Strange sounding title, isn’t it? Most of you probably agree you create your future now, by the choices you make in this present moment. But how can you create your past now?
My mother and her sister, only about a year and a half apart in age, grew to adulthood in the same house with the same parents and siblings. (All are dead now.)
My mother’s memories of her childhood were warm and happy. My aunt’s were not.
My mother adored her parents and saw them as kind, caring, and loving. That’s how I saw them too.
My aunt, on the other hand, saw her father as a cruel, heartless tyrant — and her mother as wimp for letting him be that way.
So which of these two different “pasts” is the real one?
Most of you would probably agree with us that you create your tomorrow by the choices you make today. Or, to put it another way, you create your own reality — what you think and feel today is what you live and experience tomorrow.
You are totally free to make any choices you want. And you are also free to make no choices. But that also is a choice, and you will create your reality by default. That is, you will take whatever life “throws at you,” without making deliberate and conscious choices.
People in that situation — which, remember, is still a choice — often feel like victims of fate.
And so it’s clear you control your future by the choices you make now.
But, friends, you also control your past — again, by the choices you make now.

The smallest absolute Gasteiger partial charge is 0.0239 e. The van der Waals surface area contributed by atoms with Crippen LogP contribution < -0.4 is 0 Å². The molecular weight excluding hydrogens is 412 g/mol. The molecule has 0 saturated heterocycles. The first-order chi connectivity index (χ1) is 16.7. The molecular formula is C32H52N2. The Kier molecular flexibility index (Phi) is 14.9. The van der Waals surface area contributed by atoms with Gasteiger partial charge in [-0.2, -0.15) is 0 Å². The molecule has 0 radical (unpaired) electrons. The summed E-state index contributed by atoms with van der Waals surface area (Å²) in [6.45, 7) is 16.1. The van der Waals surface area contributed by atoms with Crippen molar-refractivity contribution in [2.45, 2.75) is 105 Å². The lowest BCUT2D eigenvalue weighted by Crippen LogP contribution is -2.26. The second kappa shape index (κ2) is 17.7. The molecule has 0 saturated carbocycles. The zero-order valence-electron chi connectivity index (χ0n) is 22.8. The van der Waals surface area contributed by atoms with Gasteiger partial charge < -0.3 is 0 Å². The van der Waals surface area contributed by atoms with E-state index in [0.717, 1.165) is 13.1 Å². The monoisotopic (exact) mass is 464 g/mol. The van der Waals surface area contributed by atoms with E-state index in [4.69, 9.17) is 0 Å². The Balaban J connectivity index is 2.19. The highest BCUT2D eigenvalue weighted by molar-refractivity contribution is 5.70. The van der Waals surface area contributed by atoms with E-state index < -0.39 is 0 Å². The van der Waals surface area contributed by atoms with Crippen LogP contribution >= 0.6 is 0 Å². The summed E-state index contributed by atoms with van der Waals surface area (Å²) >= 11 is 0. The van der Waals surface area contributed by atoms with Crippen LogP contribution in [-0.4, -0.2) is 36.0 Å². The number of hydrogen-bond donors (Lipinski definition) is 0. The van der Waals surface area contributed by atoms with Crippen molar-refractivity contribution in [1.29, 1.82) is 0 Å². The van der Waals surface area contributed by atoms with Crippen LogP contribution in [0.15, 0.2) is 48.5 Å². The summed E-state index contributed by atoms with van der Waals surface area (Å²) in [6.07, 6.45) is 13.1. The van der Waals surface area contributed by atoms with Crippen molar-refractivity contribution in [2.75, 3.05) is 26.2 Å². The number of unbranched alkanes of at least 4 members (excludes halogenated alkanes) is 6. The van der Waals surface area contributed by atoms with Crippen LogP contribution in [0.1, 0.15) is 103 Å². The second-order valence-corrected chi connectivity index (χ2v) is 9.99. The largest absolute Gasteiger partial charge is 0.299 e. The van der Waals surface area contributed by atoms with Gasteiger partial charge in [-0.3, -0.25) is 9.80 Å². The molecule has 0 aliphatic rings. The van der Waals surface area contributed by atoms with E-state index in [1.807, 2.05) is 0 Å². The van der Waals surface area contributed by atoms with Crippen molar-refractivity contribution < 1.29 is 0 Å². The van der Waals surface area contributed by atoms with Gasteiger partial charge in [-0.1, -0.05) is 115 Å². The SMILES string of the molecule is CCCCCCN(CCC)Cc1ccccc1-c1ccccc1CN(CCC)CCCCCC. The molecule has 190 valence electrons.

Your past is no more a fixed, unchangeable reality than is your future. Both are within your power to change.
If you accept the concept of creating your own reality, then you know there are not two people on your planet who experience exactly the same realities. If there are five different people standing in a room, there are five different worlds in that room.
You will never fully know exactly what another is experiencing, no matter how close you are to him or her.
And so, if your past is as flexible as your future, then you have the power today to change, or to re-create, your past. You have the power to mold your past, just as you have the power to mold your future.
If you have a painful past, as John’s aunt did, it’s because you have chosen today to focus on the pain. And that becomes your “current” past — the one you are living now.
If you have a joyful past, as John’s mother did, it’s because you have chosen today to focus on the joy. And that becomes your “current” past — the one you are living now.
John asked the question, “So which of these two different ‘pasts’ is the real one?”
The answer is: “Both.”